Stamper's team has insured three projects signed in and around the show between $27 million and $105 million. And whereas last year his clients were mainly comprised of Russian, Ukrainian and Central American nationals, "at the show and in recent months, we've been working with a lot more American clients". "It feels nice being an equal opportunities provider again," he joked of the U.S. resurgence.
Likewise, ISA Yachts' Francesca Fennucci says the vibrant level of interest around in-build Route 66 at the show has been a welcome surprise. She added that this year's event has served as a powerful reminder of how important the American market is to the rest of the industry, and how a presence there is a necessity, which it perhaps hasn't been in recent years.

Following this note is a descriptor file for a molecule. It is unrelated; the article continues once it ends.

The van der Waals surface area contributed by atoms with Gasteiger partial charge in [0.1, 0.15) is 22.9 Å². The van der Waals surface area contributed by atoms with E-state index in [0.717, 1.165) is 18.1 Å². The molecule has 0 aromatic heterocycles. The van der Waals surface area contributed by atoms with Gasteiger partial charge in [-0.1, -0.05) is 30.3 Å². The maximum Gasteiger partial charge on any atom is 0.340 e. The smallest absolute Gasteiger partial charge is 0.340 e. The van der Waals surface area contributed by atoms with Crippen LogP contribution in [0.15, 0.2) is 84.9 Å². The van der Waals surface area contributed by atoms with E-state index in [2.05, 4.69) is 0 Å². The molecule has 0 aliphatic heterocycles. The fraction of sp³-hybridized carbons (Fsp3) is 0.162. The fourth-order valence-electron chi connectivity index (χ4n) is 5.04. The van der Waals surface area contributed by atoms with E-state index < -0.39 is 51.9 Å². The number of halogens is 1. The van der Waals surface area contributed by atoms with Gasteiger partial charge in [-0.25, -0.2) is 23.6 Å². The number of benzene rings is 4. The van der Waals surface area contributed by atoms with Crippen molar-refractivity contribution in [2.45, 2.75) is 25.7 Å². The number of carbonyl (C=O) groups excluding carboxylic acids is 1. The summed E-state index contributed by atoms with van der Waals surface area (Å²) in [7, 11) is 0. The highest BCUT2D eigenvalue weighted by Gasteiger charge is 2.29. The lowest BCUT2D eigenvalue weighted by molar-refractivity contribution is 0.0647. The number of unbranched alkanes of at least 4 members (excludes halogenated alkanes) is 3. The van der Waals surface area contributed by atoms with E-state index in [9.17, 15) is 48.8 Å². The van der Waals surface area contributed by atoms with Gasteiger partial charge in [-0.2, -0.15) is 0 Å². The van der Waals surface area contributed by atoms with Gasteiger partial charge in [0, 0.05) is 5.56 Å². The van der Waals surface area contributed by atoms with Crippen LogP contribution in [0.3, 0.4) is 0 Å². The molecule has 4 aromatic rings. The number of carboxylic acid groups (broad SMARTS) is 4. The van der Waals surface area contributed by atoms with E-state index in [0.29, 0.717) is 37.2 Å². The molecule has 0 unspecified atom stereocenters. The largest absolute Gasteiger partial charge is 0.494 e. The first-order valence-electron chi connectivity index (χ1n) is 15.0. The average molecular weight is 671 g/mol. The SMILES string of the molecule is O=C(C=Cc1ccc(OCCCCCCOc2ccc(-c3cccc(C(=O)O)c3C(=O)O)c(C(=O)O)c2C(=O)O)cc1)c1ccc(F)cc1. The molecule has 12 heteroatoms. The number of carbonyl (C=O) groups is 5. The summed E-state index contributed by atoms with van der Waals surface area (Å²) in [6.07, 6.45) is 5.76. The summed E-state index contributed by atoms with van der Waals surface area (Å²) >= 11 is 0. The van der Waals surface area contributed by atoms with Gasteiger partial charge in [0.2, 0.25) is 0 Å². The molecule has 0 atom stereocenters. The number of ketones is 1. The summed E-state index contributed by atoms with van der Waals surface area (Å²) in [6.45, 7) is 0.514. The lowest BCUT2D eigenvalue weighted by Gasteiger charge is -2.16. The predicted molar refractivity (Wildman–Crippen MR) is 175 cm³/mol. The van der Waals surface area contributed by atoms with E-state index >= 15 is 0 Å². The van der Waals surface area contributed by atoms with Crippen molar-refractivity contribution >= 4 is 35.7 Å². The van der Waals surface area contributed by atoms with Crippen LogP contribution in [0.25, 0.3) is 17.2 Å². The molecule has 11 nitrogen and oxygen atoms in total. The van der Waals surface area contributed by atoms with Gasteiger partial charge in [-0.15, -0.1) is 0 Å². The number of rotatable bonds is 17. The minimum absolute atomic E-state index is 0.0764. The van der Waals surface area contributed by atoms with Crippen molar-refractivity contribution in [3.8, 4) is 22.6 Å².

However, the new build numbers are still down year on year and the quality of some of the vessels on display at FLIBS this year, suggest owners are less inclined to invest endlessly in their vessels. It may be that prices have been forced down so much that sellers are no longer prepared to do anything necessary to force a sale. The result of this is a market where quality counts for everything and a more discerning buyer profile is demanding more from the industry. In a roundabout way this should be perceived as a good thing and the onus is on the industry to entice, and effectively sell to the rising number of Fort Lauderdale visitors.
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